Professors named Fulbright scholars
Two Kent State Professors have been awarded Fulbright grants for 2007-2008.

Carnegie Mellon professors question advice for nuclear attacks
In the current Fox television adventure series,

Carnegie Mellon P2P system promises faster music, movie downloads
Transferring large data files, such as movies and music, over the Internet could be sped up significantly if peer-to-peer file-sharing services were configured to share not only identical files, but also similar files.

New study zeroes in on genetic roots of Alzheimer's
Scientists have long known that individuals with a certain gene are at higher risk for developing Alzheimer's disease.

Do we need a paradigm change? Disputing coevolution in herbivorous insects
It is commonly accepted that phytophagous beetles and their host plants (mainly the likewise speciose angiosperms or flowering plants) have radiated in concert since the origin of both groups in the early Cretaceous.

Milk beats soy for post-weighlifting muscle gain
A new study from McMaster University in Hamilton, Ontario, has found that milk protein is significantly better than soy at building muscle mass.

New OHSU senior care program gets $2.5M boost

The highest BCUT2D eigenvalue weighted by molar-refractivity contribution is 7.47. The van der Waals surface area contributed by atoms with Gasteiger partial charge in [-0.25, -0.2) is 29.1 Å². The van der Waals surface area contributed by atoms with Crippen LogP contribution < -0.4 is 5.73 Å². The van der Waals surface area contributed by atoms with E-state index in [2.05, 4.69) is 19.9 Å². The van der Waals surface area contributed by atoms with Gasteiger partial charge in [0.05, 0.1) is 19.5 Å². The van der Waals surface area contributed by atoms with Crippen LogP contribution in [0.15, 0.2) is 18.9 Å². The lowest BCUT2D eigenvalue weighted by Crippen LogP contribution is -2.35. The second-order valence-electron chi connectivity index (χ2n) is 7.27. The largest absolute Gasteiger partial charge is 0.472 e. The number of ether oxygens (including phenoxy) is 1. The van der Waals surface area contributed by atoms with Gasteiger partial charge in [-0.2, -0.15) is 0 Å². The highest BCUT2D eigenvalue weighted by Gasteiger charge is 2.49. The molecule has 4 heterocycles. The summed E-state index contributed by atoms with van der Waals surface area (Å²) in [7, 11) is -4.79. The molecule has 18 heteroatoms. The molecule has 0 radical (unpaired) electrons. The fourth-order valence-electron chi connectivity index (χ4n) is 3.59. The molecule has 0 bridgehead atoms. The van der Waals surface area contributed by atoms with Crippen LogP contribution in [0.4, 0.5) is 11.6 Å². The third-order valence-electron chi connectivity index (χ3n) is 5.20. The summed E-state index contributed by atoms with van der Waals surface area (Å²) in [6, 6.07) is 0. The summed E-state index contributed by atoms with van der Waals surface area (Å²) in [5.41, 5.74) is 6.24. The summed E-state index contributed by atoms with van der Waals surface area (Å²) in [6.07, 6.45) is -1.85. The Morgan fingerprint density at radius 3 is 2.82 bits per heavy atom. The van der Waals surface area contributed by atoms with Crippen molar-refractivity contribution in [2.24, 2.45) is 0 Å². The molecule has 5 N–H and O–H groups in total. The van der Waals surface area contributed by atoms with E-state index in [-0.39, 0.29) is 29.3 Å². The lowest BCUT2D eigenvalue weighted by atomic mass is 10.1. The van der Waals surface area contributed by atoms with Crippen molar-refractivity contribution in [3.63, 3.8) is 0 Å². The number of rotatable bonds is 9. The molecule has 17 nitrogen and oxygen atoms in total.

A $2.5 million grant to Oregon Health & Science University from the John A.

Ancient coral reef tells the history of Kenya's soil erosion
Coral reefs, like tree rings, are natural archives of climate change.

ESRC launches new online resource for public services
The Economic and Social Research Council has today launched the Public Services Zone, a brand new online resource for public service managers and policymakers.

NASA data show earthquakes may quickly boost regional volcanoes
Scientists using NASA satellite data have found strong evidence that a major earthquake can lead to a nearly immediate increase in regional volcanic activity.

Louisiana Tech company involved in breakthrough research
Moisture in natural gas may not be an issue in the near future due to research conducted at Louisiana Tech University.

Antibiotic stress, genetic response and altered permeability of E. coli
The manner by which multi-drug resistance develops has become an area of intense research and the recent investigations conducted by an international group consisting of American, Portuguese and French scientists have identified the genetic sequence of events that lead to mdr phenotypes of Gram-negative bacteria.

Researchers find gene mutation that causes infertility in male mice